Employee Free Choice Act 1, Walmart 0

Wal-Mart’s worries center on a piece of legislation known as the Employee Free Choice Act, which companies say would enable unions to quickly add millions of new members. “We believe EFCA is a bad bill and we have been on record as opposing it for some time,” Mr. Tovar said. “We feel educating our associates about the bill is the right thing to do.”

Other companies and groups are also making a case against the legislation to workers. Laundry company Cintas Corp., which has been fighting a multiyear organizing campaign by Unite Here, relaunched a Web site July 14 called CintasVotes. The site instructs visitors to take action by telling members of Congress to oppose the legislation.

Wal-Mart Warns of Democratic Win – WSJ.com

It sounds bad, but this is actually very good news, in that it indicates that our corporate pals, who do read the fine print, seem certain that the Employee Free Choice Act will pass very soon in an Obama administration. Among other things, the EFCA would put some teeth in the protections for unionizing workers and greatly simplify the union ratification process.

A quick search on the act yields links to every right-wing site Orwellian mishmash on the web; another good sign for the efficacy of the bill. The AFL-CIO site is the best place to vaccinate yourself with the facts and the basic ideas before you take a dip in la la land.

The reason for all of this below-the-radar fuss is that if the obstacles to union membership were reduced, there might be a huge swell in organizing. One Gallup poll done a few years ago suggested that 58% of Americans would join a union if they could. That would be change well beyond Obama.

The Dream of (Canadian) Centralization

A Gartner analyst thinks Canada’s natural resources and cooler temperature can help it take advantage of the growing cloud computing trend to provide services and Web applications.

The country has an estimated server installed base of more than one million units, and in the next five years, the market will demonstrate incremental growth typical of a mature market, said Jeffrey Hewitt, vice-president of research with Stamford, Conneticut-based Gartner Inc.

“But is there a way in Canada for that to be boosted beyond that standard incremental projection?” asked Hewitt.

He thinks the country’s years of investment in hydro electric power facilities and ambient temperatures will enable data centres to be powered and subsequently cooled. And, he said, the concerns around power and cooling are only getting bigger as Web content grows with video sharing sites like YouTube. Therefore, the country can take its hydro electric infrastructure to “another level” and extend it to the Web, said Hewitt.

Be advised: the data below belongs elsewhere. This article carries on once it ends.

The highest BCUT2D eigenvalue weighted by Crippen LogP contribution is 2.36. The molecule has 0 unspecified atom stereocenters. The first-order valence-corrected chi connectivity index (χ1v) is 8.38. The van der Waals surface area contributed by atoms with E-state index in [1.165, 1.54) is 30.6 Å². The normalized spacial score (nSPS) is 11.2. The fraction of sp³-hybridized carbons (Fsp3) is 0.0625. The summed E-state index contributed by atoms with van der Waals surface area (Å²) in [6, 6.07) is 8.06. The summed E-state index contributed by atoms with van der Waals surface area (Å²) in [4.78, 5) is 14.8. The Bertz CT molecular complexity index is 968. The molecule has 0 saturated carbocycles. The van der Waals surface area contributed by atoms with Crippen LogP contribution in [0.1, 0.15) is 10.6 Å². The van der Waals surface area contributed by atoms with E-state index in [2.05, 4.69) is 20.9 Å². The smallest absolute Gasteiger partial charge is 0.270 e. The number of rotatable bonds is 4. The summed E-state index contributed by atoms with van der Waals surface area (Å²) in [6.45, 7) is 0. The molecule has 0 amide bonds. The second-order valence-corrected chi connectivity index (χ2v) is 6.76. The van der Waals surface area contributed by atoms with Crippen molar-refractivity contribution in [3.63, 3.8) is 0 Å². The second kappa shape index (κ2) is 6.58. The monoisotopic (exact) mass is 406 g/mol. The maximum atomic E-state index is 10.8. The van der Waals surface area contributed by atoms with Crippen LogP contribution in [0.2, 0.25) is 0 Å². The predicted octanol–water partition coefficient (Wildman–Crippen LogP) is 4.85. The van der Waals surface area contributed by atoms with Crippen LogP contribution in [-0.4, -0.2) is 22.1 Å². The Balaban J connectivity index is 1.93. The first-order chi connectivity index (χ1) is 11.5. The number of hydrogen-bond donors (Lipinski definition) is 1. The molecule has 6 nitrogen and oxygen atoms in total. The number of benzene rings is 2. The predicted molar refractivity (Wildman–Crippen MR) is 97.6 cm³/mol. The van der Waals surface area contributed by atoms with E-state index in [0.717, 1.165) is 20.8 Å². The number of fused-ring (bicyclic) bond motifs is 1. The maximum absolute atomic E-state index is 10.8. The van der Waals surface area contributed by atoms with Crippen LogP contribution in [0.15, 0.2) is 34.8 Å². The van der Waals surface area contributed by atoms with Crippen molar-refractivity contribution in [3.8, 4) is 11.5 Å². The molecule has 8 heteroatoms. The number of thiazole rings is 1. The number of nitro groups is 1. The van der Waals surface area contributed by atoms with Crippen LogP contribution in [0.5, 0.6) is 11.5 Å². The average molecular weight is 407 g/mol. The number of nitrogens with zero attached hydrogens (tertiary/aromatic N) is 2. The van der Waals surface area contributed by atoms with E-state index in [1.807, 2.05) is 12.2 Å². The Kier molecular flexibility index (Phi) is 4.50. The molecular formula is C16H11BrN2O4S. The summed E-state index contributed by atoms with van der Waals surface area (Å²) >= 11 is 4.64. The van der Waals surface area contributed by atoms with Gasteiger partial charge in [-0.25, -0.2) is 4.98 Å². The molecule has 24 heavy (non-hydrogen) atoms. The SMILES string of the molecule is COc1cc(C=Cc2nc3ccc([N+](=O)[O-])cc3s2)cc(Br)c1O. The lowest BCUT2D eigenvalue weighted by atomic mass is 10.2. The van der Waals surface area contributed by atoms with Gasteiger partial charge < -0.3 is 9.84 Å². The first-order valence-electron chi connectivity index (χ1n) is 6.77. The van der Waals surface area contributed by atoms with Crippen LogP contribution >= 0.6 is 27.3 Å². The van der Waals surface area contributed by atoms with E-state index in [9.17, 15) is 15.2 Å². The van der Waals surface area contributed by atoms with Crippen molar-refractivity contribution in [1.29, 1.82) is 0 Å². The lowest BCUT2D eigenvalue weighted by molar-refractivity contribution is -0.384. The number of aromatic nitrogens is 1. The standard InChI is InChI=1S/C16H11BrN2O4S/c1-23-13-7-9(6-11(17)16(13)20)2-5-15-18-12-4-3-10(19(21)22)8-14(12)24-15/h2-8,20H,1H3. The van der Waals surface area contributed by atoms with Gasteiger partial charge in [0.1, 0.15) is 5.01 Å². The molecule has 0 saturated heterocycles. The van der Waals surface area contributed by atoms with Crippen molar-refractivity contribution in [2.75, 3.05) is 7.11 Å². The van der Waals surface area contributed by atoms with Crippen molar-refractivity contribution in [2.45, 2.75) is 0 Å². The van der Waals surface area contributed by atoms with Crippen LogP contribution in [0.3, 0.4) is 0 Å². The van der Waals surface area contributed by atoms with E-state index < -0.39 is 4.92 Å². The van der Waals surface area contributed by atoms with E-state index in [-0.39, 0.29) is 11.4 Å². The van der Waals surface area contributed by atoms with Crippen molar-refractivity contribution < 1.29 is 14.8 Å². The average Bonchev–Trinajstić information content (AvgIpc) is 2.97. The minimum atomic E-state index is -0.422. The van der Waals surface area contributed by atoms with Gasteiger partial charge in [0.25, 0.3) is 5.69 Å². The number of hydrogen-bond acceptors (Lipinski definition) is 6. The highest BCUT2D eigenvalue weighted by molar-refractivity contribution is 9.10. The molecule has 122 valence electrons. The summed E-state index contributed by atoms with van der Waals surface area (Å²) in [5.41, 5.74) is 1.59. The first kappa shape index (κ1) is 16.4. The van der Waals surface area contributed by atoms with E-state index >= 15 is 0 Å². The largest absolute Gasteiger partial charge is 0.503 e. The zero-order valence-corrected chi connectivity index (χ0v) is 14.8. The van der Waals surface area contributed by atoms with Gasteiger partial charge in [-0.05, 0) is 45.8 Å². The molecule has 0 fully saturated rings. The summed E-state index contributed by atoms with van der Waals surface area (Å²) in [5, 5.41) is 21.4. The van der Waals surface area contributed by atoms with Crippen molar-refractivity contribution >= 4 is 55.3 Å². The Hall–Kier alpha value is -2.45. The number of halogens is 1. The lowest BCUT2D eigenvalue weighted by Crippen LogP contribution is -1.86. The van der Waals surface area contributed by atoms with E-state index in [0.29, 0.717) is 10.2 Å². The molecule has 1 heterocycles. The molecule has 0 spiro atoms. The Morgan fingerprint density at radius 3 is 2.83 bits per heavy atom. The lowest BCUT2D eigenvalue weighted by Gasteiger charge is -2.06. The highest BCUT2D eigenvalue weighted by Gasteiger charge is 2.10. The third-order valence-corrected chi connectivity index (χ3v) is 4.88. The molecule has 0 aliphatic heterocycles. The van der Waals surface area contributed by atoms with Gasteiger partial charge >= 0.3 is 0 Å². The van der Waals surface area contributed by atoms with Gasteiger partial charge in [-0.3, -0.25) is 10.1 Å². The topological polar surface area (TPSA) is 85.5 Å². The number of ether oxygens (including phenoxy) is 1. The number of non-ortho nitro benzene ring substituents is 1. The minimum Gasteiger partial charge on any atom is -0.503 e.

Canada primed for cloud computing: Gartner | The Industry Standard, Kathleen Lau, ComputerWorld Canada.

I used to work at a school that dreamed the dream of centralization and not surprisingly, it was a disaster. This dream is a variant of the automated factory dream; the idea that one day we can get rid of all of those pesky, complaining, expensive workers.

I’m no Luddite. This dream has to do with the idea of a pure profit, divorced from human labor, not with technology. Technology is simply the dominant strategy of the dream in our time. In universities, the dream is as strong as anywhere else, maybe stronger.

Imagine a school without teachers and their pesky unions! Actually, though, the dream as I experienced it had to do with the expense of support people. We had a nightmare of a classroom computer system that needed to be updated. That was clear.

It was also clear that the reason the system was a nightmare was that there was not enough support personnel. Somehow, someone heard about “thin clients”– computers that were, in effect, nothing but a monitor and a box with some flash memory. The software lives on a central server.

It sounds so great. Obviously, the real problem isn’t a lack of support personnel, it’s those wacky students and teachers who keep messing up the system. The “thin clients” made sure that no one could change anything important. It made support almost unnecessary!

The dream was, of course, utterly wrong. In fact the new system was even more of a nightmare than the old, outdated computers. If one thing went wrong somewhere on the network, none of the computers would work. Another dream come true.

The idea of putting the servers in cold places is a good one, but I think it’s also important to think very carefully about cloud computing as the latest instance of the dream of centralization. It’s fine to put all our You-Tube videos in the same place. I’m not sure the same holds true for much else.

All We Are Saying, Is Give Hope a Chance